Our brains link countless smells to events. Does the smell of popcorn make you think of going to the movies? Does a dank odor make you think of the showers after gym class in school?

Because of the known connection between scent and memory, researchers have developed an oPhone. Its cylinder shape is nothing like a regular phone and you can’t use it to have a conversation with another person. Instead of sounds, the emails, tweets, and texts are odors. It has an oChip that produces over 300 scents now, but eventually it will produce many more. The scents are complex—not just a single odor, but more like real life where a combination of odors makes a memory.

The oPhone is currently being used to provide a “sensory experience” in a coffee shop in Paris—sort of smell before you buy. The hopes are that the oPhone has more value than a gimmicky marketing tool. In fact, with the close association between smell and memory, it is believed that the oPhone could stimulate memory in people with Alzheimer’s.

Since it may be a long time before this product is available, you could try your own sniff tests to see if it will jog your loved one’s memory. No one knows the scents that bring back favorite memories more than you.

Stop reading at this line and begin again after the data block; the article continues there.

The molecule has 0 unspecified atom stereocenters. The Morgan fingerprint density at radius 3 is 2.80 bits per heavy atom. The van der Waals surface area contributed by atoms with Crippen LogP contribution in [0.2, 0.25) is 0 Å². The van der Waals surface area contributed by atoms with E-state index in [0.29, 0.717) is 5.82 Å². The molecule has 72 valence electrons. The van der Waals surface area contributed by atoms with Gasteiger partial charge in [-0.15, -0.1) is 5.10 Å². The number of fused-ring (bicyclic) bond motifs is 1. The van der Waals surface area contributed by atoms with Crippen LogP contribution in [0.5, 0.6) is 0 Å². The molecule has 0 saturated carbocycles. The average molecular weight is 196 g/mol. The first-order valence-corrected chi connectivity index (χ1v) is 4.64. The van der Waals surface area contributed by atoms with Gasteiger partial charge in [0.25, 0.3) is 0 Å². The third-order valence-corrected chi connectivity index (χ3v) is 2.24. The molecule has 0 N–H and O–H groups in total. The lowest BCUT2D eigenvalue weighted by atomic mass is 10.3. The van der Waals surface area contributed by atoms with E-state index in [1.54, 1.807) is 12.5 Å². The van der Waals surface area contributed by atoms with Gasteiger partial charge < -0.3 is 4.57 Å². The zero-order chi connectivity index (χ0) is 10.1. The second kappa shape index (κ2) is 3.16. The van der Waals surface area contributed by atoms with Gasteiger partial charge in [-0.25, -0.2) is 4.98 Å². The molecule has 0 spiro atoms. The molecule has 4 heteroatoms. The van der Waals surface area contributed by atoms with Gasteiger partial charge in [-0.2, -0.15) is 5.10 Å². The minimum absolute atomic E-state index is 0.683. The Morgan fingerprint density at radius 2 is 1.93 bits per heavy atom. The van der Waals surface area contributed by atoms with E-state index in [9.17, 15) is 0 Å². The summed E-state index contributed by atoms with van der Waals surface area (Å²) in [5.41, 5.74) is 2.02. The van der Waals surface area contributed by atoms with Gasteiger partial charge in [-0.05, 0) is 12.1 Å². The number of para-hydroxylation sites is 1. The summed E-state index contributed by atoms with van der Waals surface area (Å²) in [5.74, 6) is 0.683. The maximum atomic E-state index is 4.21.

The smell of a fresh baked cinnamon roll makes me think of my wonderful mother-in-law. She’s long gone, but the smell of her homemade baked goods live in my brain associated with the smell of cinnamon. Of course, that would call for a good cup of coffee from the pot that seemed to have no bottom. Her house was always filled with baked goods and love. I can hear the laughter, the sounds of a pitch game, and Jim strumming his guitar in the background. I can plainly smell the memory.

copyright © February 2014 by L. S. Fisher
http://earlyonset.blogspot.com

 Source: http://www.medicalnewstoday.com/articles/272565.php

Monday, February 10, 2014

Success and Failure Olympian Style